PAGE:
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war. And the British public. And the opinion polls suggested a majority

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was in favour. The idea that this public have a clamour to be

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consulted before military action is ever taken is a mistake. Putin is

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usually popular in his own country. Why did Cameron and Obama do that?

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Why didn't they just said we're going to go after this guy. Because

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they didn't want to get involved. There in mind the military power

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Assad had was different to what they are dealing with in other

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countries. It was quite clear that Obama didn't want to get involved.

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It would have been a risk. The Americans have no interest in Europe

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or the Middle East at all, they're turning their attention to the

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Pacific, they've got other things on their mind. They got involved in

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Libya, it strikes me that Syria is a particular... Remember Benghazi

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after a public statement from Gaddafi that he was going to

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massacre them. I'm an is involved, the Saudis are involved, Russian

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Mike is involved -- I'm an. Didn't that make them want to get involved

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-- Russian might. There are massive costs for in action. In the course

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of history we don't learn those lessons. We saw it in Rwanda and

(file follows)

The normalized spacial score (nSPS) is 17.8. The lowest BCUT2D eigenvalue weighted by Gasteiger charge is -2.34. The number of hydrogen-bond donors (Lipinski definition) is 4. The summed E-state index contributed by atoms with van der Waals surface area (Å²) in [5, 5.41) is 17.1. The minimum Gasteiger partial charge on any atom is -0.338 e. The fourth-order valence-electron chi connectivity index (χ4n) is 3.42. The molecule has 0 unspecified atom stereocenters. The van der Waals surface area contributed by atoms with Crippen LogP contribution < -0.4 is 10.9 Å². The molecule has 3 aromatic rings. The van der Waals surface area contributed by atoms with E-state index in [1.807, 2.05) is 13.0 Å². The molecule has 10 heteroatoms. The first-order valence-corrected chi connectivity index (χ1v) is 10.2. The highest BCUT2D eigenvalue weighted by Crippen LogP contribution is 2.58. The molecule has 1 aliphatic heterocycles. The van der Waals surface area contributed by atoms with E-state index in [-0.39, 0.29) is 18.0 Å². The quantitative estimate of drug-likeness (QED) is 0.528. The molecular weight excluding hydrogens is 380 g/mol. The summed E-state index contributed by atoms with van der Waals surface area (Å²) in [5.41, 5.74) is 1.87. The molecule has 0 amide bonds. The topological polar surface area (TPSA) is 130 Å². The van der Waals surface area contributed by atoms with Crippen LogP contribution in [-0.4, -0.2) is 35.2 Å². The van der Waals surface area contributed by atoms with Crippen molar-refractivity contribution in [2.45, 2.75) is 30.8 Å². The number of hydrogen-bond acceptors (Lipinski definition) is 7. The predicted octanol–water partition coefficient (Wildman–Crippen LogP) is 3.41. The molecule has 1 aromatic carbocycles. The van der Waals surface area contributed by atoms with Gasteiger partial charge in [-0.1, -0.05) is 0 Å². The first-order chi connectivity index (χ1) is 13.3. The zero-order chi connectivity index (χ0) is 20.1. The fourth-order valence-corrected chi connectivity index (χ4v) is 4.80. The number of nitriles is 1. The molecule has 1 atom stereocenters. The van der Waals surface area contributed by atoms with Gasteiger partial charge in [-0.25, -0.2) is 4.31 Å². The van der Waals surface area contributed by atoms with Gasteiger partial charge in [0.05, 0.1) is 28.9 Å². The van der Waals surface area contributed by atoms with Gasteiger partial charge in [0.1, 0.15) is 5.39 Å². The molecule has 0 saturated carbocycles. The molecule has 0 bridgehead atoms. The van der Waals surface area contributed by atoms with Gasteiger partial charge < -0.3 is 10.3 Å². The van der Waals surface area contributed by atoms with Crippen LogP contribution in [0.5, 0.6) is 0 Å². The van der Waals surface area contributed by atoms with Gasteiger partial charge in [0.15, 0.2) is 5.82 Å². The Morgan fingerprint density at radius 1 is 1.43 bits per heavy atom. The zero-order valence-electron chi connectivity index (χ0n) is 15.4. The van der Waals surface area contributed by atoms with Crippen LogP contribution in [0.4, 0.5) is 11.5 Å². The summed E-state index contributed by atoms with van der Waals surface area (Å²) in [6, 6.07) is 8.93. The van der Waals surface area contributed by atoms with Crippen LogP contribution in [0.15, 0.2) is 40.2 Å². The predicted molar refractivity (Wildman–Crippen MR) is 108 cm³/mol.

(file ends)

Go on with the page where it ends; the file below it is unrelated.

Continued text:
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osmium, never again will we allow people to be massacred by their

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people -- Bosnia. We have sat by and watched an evil dictator massacre

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his people and we've done nothing. This trend of Western leaders using

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public opinion as an excuse for inaction. They say they can't do it

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because the public don't want it, but they themselves are shying away

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from taking the hard decisions. Exactly, it's taking the hard

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decision on a hard topic. Libby was an easy topic and Syria was more

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difficult. Politicians like low-risk decisions where they will be praise

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for whatever they do -- Libya. Brexit campaign has the edge? This

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is analysis of polling, this isn't Brexit is going to win, fingers

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crossed for me. This is really interesting. Who is likely to vote

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and how passionate do people feel about things? They are saying the

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people who are pro- Brexit are more passionate and more likely to vote

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than people who are in favour of remaining. Part of that is there

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more likely to be older and older people are more likely to vote by a